The cleanup.ps1 script removes the created Service Bus Namespace and deletes the "" file from your user profile directory.

Common Considerations

Most samples use shared entry-point boilerplate code that loads the configuration and then launches the sample's Program.Run() instance methods.

Except for the samples that explicitly demonstrate security capabilities, all samples are invoked with an externally issued SAS token rather than a connection string or a raw SAS key. The security model design of Service Bus generally prefers clients to handle tokens rather than keys, because tokens can be constrained to a particular scope and can be issued to expire at a certain time. More about SAS and tokens can be found here.

TCP Introduction Samples

  • RelayTcp - The RelayTcp sample shows how create a TCP listener, how to securely connect to it from a client, and how to pass messages. The sample also demonstrates the inherent load balancing capabilities of Service Bus and illustrates how to force HTTPS and WebSocket connectivity in tightly managed network environments
  • RelayListener - The RelayListener sample provides a simple stream abstraction for the Relay, echoing the System.Net.TcpListener/TcpClient classes from the .NET framework. No WCF experience required.

Other TCP Samples

  • RelayTcpStream - The RelayTcpStream sample shows how to wrap any System.IO.Stream with a service endpoint, how to create a System.IO.Stream proxy on the client side, and how to run an end-to-end streamed communication link through the Relay.
  • RelayTcpHybrid - The RelayTcpHybrid sample shows how to use the Hybrid connection mode, which starts with a connection through the Relay and upgrades the connection in-flight to a direct NAT traversal connection or local network connection as applicable to reduce latency.
  • RelayTcpMessageLevelSecurity - The RelayTcpMessageLevelSecurity sample illustrates how to use WCF's message security capabilities for end-to-end protection of a message path through the Relay, which end-to-end payload-level encryption.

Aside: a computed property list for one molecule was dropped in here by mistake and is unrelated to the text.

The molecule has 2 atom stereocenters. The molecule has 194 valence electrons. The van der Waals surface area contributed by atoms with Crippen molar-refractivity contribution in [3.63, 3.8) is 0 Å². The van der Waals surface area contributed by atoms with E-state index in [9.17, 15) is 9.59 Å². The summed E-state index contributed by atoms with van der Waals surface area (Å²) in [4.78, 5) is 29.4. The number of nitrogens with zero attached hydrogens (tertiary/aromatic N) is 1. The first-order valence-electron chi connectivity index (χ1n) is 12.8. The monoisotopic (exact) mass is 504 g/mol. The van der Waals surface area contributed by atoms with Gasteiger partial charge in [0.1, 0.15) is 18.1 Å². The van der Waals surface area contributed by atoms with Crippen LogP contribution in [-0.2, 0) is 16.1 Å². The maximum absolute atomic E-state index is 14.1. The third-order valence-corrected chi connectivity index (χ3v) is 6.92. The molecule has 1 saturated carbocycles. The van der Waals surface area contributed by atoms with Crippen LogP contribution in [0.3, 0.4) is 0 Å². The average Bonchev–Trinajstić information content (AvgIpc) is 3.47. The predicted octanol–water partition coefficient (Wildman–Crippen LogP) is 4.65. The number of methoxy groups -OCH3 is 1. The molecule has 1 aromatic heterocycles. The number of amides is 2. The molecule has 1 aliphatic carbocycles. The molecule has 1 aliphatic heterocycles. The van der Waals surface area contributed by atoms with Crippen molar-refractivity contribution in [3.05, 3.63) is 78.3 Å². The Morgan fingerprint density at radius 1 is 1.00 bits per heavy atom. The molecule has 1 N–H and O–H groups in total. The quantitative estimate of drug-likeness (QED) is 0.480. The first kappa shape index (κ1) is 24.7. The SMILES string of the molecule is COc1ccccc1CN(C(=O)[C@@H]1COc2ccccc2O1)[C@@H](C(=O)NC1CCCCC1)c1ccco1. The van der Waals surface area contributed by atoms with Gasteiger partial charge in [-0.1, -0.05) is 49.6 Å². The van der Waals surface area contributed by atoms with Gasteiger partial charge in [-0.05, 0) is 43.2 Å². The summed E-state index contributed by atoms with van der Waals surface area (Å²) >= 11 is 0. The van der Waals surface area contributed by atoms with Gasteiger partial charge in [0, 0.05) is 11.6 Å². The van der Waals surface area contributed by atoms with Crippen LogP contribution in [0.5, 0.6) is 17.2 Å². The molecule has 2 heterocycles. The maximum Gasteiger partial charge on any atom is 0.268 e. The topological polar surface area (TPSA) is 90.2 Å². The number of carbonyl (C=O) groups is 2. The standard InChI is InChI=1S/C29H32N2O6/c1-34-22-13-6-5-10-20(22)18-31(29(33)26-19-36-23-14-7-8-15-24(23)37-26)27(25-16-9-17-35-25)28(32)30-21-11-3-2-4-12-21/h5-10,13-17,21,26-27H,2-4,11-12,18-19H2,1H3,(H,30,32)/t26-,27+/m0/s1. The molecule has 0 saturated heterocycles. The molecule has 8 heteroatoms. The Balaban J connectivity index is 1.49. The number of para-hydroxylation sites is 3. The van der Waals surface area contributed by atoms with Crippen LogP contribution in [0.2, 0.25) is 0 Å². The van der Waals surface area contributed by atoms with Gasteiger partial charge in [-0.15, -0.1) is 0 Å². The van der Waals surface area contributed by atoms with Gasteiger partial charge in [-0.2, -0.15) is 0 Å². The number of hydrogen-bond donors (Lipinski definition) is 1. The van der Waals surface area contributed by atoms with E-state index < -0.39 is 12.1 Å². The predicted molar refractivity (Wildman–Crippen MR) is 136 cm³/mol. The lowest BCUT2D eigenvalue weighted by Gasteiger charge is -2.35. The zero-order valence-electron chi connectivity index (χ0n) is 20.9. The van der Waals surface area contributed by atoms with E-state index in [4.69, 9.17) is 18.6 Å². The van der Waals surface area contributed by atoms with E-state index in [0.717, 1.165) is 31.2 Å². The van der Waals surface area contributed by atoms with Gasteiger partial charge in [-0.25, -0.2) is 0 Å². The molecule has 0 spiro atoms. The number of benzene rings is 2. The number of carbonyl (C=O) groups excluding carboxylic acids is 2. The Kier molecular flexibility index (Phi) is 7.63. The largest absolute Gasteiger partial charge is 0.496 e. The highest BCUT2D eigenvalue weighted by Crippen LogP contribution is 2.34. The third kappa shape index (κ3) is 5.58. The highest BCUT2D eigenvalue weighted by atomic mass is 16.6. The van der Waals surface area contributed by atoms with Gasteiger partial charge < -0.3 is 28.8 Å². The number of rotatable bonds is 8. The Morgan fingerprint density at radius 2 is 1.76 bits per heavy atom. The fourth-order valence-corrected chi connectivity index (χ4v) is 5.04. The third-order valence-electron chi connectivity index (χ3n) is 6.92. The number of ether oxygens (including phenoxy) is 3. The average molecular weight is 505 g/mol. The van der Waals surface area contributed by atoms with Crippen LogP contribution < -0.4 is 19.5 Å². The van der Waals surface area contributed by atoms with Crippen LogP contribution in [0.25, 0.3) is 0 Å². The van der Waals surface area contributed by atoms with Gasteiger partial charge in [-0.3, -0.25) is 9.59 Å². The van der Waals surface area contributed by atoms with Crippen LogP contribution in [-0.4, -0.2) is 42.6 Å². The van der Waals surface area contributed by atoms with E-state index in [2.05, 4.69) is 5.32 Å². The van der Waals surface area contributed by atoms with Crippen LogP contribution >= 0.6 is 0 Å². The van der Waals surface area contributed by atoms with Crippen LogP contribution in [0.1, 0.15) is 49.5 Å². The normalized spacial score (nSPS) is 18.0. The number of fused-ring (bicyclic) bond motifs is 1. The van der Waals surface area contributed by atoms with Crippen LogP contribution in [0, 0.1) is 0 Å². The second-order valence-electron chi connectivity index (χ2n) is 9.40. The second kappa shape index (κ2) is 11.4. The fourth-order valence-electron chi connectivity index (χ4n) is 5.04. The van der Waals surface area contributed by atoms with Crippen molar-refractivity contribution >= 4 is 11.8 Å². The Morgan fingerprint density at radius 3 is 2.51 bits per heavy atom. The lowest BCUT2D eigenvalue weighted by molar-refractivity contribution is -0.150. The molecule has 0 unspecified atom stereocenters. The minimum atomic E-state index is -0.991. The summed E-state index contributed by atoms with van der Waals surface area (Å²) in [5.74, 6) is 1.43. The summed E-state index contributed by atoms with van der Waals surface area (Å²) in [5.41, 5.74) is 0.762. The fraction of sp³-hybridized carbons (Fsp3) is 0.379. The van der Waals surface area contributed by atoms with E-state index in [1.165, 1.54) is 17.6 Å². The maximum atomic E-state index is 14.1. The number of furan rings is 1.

• RelayListenerThrift - The RelayListenerThrift sample is a variation of the standard Apache Thrift C# RPC sample overlaid over the bi-directional streaming provided by the RelayListener

HTTP Samples

  • RelayHttp - The RelayHttp sample shows how to create a plain HTTP listener, and how to securely connect to it using a simple HTTP client for accessing a resource. The Service project is also the one used with the RelayClients sample set.
  • RelayHttpNoAuth - The RelayHttpNoAuth sample illustrates a plain HTTP listener for which the authorization gate at the Service Bus Relay has been turned off and that allows unauthenticated requests to pass through the Relay. This enables any client, including browser clients, to transparently interact with the HTTP service without having to present a Relay access token.

WCF SOAP Web Services Samples

  • RelayWSHttpSimple - The RelayWSHttpSimple sample shows a WCF HTTP Web Service exposed through the Relay
  • RelayWSMetadataExchange - The RelayWSMetadataExchange sample shows how to expose MEX endpoints through the Relay

General Samples

  • RelayConnnectionStatus - The RelayConnectionStatus sample shows how to monitor the status of a Relay listener when network failures occur, and how to manage opening the listener host should there be no network connectivity at startup time.